Train of Thought: Serial Images from the Light Work Collection
Train of Thought presented the work of five photographers from the Light Work Collection, including Hollis Frampton, Arnold Gassan, Peter Max Kandhola, Judy Natal, and Aaron Siskind. Several photographs from each artist were exhibited with the intention of providing viewers, especially students, an opportunity to follow an artist through many different stages and approaches to one idea or subject and the chance to witness and consider their creative process through multiple images.
Through the generosity of Robert and Joyce Menschel, Light Work recently received a donation of 150 photographs, including fifteen silver gelatin prints by preeminent photographer and educator Aaron Siskind (1903–1991). The images by Siskind included in this exhibition are strong examples of his interest in exploring the formal and abstracted views of urban decay—peeling paint, torn signs, and bits of graffiti. Like the other artists in this exhibition Siskind’s work documented and ordered the world he encountered around him, with a unique ability to show us the profound beauty of the ordinary. Siskind viewed the photograph as a unique physical object in its own right, in contrast to many images today that exist only virtually. He stated, “When I make a photograph I want it to be an altogether new object, complete and self-contained, whose basic condition is order —(unlike the world of events and actions whose permanent condition is change and disorder).” Train of Thought included a variety of “altogether new objects,” as each of the artists included can be said to have uniquely documented and ordered their world.
Artist Judy Natal combined images made over a ten-year period while traveling the world to create her portfolio, The Hermetic Alphabet, a series of twenty-six silver gelatin prints.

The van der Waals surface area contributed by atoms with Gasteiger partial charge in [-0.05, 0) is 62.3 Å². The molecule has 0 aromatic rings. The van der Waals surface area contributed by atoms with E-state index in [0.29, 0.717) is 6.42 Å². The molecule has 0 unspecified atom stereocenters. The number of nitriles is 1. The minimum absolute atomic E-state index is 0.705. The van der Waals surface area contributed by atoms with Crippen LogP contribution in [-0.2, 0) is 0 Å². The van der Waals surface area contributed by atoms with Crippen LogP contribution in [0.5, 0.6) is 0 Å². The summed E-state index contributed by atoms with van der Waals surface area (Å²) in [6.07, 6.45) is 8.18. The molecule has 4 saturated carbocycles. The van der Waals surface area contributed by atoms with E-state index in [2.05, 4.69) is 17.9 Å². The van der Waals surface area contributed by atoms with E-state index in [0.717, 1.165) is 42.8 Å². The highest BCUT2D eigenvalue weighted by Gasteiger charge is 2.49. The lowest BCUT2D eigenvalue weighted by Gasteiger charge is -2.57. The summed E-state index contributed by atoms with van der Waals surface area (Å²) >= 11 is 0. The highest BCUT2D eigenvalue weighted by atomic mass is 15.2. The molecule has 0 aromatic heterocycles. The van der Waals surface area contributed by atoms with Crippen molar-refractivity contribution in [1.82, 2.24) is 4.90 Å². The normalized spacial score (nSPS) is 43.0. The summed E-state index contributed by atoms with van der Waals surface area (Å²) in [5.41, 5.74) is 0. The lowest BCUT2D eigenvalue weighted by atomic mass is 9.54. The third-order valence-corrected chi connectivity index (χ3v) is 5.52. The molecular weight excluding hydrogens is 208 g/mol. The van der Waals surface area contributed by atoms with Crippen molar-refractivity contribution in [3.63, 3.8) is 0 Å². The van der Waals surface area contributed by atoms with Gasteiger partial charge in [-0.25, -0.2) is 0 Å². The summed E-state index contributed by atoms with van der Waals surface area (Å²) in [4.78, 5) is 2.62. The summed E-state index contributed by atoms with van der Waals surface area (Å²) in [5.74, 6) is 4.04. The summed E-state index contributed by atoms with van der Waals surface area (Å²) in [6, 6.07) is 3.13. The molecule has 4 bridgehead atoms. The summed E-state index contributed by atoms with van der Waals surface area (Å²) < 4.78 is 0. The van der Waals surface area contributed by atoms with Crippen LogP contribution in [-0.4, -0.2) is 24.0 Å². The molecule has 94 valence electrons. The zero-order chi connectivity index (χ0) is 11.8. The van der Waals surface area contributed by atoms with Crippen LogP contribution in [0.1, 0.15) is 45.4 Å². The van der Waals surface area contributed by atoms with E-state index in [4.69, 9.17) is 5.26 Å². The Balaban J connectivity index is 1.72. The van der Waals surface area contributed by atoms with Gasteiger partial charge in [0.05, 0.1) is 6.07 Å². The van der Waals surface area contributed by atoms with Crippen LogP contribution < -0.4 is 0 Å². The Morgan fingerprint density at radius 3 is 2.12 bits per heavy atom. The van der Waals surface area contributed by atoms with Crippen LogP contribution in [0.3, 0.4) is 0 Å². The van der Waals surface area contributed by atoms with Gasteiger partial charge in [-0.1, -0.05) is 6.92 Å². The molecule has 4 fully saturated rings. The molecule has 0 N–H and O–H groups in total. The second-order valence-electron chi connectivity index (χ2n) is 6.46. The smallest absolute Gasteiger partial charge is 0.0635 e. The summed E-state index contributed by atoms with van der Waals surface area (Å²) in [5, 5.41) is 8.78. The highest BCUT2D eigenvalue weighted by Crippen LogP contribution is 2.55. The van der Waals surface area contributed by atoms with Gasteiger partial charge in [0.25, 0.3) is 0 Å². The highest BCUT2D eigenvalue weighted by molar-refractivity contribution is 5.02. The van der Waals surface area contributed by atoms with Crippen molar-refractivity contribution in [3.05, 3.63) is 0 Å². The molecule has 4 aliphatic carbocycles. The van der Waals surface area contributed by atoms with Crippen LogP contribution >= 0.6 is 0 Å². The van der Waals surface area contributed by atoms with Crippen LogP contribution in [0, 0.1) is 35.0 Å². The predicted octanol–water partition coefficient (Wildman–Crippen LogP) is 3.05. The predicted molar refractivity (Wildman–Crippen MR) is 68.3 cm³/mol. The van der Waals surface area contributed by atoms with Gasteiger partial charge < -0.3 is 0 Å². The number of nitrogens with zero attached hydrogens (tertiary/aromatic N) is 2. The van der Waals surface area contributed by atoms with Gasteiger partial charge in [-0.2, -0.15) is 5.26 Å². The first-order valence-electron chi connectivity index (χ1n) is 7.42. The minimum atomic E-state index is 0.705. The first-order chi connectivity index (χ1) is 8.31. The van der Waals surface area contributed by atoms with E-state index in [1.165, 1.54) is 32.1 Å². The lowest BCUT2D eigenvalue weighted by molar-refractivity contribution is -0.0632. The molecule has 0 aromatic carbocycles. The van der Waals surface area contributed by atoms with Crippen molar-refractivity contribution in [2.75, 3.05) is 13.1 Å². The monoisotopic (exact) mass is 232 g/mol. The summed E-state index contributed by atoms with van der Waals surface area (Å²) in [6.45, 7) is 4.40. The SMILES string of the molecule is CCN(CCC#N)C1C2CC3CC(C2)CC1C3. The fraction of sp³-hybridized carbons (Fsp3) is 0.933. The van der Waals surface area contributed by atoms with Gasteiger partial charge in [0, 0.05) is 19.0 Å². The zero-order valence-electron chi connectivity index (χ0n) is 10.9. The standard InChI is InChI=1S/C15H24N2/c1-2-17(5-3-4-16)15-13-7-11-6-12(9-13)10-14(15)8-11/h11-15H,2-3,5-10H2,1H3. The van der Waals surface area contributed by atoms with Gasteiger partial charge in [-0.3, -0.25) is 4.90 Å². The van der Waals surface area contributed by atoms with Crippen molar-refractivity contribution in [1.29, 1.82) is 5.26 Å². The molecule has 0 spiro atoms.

Natal used the alphabet as a structure on which she could organize and connect a series of seemingly random, ambiguous images. As the work moves us through the alphabet from A to Z, Natal investigates language, landscape, and travel.
Arnold Gassan, a widely recognized authority on photographic processes as well as the history of photography, created the series Elegy in dedication to his mentor and teacher Minor White. The rich, elegant surfaces and tonal range of Gassan’s images are created using the labor-intensive, antiquated process of photogravure. His images show familiar rural scenes of clotheslines, picket fences, landscapes, and portraits of friends and family. The exquisite care he takes in printing points to his belief that, “the photograph often leaves a residue of un-verbalized meaning.”
No Birds Do Sing in Blue Sky, a collection of eighteen unique silver gelatin prints by Peter Max Kandhola, continues his exploration of death and grief, an idea he has approached with several different photographic mediums over the years. In this series the artist scratches and distresses his negatives as a visual metaphor. His purpose for manipulating the negative is described in his statement that, “images come and go, they flicker unsolved, and time builds itself around them. We invent explanations which also remain unsolved, but we also retain the meaning of episodes in our past life, a museum of images.”
ADSVMVS ABSVMVS is a portfolio of chromogenic prints by Hollis Frampton, an artist and educator who worked in both still photography and the avant-garde film movement known as “New America Cinema,” which flourished in the 1960s and 1970s. He used his camera to record and order his unique collection of plant and animal specimens found in his travels, including road kill and delicacies from an Asian grocery. Each color photograph is paired by text of the object’s Latin name, history, and mythology. Although his texts borrow the language and model of scientific classification, his version is quirky, personal, and humorous. His array of oddities and the stories of their discovery relay an artist’s creative process of trolling his neighborhood for inspiration.
Photographers and artists often seek an underlying structure or pattern in the world around them. As hundreds of students walked through this exhibition, some carrying cameras and a photo assignment, they were able to see how five different artists went fishing for inspiration and made, as Siskind said, “order out of chaos.”
Mary Lee Hodgens
Just as paths are worn over time to connect locations, so the outlines of our lives are exposed by accumulated events, from the genetic patterns we inherit to our position in family photographs. Before we realize it our experiences have repeated over time to chart a signature constellation.